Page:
They don't care about the Cuban people. If you remember, when the Berlin Wall fell and Cuba lost all the subsidies it had from the Soviet Union and other Eastern bloc countries, there was real hunger on the island. I didn't hear any calls for a huge amount of humanitarian aid. On the contrary, two things happened: one, the embargo was tightened to see if the Cuban people would suffer still more; and two, people here were celebrating. They were putting champagne bottles in their refrigerators. It's a good thing they didn't open them.

What struck you about the Elián story?

The first thing that really appalled me was what was happening around the house. The media had a responsibility in it, but the family had a huge responsibility. The family could have stopped it at any time. And instead of stopping it, they encouraged it. That child was paraded around like some sort of trophy for almost 24 hours every day. He was brought out at one o'clock in the morning to wave to his adoring fans outside. The whole thing was truly disgusting and, in my opinion, very close to child abuse--at the very least, very close to child endangerment. It really was a situation where it was unhealthy for the child. Once the father got here, it was inevitable that that child would be returned to him.

And what if there had been only one camera, or just a few, instead of so many?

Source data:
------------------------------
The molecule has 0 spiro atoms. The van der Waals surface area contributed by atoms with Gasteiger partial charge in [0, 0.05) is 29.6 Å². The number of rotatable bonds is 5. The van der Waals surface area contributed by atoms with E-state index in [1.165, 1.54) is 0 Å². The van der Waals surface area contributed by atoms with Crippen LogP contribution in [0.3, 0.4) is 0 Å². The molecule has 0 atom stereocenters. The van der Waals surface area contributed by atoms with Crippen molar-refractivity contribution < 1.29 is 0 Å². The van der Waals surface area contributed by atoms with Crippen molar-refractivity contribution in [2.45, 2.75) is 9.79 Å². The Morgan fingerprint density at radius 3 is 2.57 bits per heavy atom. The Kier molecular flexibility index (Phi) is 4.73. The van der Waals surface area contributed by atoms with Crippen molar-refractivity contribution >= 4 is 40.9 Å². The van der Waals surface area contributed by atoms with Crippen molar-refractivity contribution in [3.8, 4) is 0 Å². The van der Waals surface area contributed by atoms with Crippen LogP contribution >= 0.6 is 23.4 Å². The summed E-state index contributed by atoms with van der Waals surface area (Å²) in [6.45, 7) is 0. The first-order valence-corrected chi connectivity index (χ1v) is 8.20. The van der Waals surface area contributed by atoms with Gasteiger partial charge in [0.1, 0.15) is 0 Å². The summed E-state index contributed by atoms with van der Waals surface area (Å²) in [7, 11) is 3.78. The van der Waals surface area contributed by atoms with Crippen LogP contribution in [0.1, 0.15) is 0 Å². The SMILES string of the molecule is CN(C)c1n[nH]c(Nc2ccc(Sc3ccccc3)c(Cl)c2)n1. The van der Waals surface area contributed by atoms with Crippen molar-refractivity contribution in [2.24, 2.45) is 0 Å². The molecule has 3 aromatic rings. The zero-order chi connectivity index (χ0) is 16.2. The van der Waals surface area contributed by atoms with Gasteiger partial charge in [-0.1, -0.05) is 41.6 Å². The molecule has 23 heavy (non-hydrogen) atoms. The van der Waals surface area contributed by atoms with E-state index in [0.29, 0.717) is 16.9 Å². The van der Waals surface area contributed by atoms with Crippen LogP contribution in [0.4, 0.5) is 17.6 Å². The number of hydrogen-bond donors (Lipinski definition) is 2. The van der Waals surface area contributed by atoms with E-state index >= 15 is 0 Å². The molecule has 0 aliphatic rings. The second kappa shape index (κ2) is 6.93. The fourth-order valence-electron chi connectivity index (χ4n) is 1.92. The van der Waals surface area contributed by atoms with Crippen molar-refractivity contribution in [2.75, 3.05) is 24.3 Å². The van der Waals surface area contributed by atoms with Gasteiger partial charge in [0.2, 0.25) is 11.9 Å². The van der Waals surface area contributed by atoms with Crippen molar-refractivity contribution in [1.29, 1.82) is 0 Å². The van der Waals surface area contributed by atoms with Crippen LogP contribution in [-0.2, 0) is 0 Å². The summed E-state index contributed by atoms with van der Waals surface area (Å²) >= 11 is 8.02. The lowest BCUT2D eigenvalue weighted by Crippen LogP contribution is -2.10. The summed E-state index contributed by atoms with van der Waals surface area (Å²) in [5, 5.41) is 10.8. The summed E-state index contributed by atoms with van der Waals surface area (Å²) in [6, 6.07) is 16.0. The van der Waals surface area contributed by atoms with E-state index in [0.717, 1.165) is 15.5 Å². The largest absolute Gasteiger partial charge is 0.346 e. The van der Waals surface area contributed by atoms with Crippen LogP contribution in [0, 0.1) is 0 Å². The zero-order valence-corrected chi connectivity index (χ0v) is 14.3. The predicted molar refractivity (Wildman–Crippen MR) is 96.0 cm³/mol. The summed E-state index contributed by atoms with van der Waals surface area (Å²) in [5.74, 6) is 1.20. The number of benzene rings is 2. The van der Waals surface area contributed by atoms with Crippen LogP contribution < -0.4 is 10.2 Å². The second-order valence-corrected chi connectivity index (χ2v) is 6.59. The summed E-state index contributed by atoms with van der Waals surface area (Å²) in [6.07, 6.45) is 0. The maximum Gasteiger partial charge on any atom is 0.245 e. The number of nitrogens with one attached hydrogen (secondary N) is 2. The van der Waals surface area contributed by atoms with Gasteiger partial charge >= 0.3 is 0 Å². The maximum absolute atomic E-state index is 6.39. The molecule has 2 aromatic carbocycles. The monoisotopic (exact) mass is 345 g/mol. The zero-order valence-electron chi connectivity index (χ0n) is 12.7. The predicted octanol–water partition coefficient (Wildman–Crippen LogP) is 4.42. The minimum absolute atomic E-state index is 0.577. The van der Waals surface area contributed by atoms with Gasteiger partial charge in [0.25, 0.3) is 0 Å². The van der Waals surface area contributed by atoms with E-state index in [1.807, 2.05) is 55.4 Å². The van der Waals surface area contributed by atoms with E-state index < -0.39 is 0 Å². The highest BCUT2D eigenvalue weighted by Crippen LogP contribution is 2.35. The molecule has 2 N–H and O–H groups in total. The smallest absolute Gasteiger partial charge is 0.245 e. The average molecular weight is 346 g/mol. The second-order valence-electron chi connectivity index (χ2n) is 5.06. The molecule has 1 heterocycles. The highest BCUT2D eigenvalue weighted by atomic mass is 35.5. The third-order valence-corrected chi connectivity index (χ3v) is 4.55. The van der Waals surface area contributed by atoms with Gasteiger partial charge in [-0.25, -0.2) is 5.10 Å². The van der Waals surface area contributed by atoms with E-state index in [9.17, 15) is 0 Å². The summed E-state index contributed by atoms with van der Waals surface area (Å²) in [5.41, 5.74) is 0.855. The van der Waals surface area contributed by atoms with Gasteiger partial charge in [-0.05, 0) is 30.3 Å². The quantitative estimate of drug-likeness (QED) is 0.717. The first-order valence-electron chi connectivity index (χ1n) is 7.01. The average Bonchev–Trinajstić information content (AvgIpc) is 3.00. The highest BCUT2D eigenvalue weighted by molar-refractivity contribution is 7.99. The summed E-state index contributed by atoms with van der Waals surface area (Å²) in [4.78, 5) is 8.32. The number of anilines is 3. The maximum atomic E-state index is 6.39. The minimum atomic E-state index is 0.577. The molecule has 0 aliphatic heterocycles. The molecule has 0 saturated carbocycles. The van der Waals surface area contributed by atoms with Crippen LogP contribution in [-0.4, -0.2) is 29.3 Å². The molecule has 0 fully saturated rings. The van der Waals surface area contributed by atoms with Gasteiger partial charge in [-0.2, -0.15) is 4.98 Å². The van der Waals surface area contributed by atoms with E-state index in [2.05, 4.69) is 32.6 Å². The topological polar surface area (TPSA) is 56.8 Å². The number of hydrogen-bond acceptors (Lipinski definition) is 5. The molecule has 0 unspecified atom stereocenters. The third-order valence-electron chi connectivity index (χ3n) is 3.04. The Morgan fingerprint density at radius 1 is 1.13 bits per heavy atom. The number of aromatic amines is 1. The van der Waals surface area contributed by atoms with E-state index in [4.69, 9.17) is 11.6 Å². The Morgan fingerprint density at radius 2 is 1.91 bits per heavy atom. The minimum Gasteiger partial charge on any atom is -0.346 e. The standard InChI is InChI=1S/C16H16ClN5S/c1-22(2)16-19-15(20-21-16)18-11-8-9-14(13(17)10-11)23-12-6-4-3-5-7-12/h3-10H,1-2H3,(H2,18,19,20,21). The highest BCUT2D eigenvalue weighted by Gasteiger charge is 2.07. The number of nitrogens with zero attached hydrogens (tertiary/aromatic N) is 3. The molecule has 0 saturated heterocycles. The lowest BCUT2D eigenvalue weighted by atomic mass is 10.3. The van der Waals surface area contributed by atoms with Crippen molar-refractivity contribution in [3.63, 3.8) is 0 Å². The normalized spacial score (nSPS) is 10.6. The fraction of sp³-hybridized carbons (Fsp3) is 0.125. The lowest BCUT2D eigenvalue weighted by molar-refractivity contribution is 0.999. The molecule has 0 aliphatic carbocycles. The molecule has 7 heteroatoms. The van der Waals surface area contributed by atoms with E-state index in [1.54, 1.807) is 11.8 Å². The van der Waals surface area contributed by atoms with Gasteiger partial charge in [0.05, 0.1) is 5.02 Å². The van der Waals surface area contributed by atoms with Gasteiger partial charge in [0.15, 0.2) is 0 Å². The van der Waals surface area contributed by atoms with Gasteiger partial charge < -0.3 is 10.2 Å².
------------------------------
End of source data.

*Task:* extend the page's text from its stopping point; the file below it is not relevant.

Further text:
It would have helped a lot. The media started to feel bad about what was happening with the child and they actually suggested to the family, to Lázaro, that they could pool and put one camera in an inconspicuous place to make it easier on the child. And 24 hours later, Armando Gutierrez, the family's representative, called the press and said, "Everybody must be here. We want everybody here."

For what purpose?

Because they thought it was helping their cause, and in reality it was the other way around. If I ever wanted to run a campaign, the last person in this city I would call is Armando Gutierrez. It was a PR disaster. Every day that went by, they lost more and more support. They started out with fairly even polls, even though most people wanted the child back with his father. And as the family went on and on and on, they kept losing more and more and more support from the American people.

Were they ever going to give up the child?

Never. Never, never. And they stated this over and over and over again. You had the famous Lázaro tantrum. . . . If the government hadn't come and taken him to give him back to his dad, we would probably still be trying to talk Lázaro into giving him up.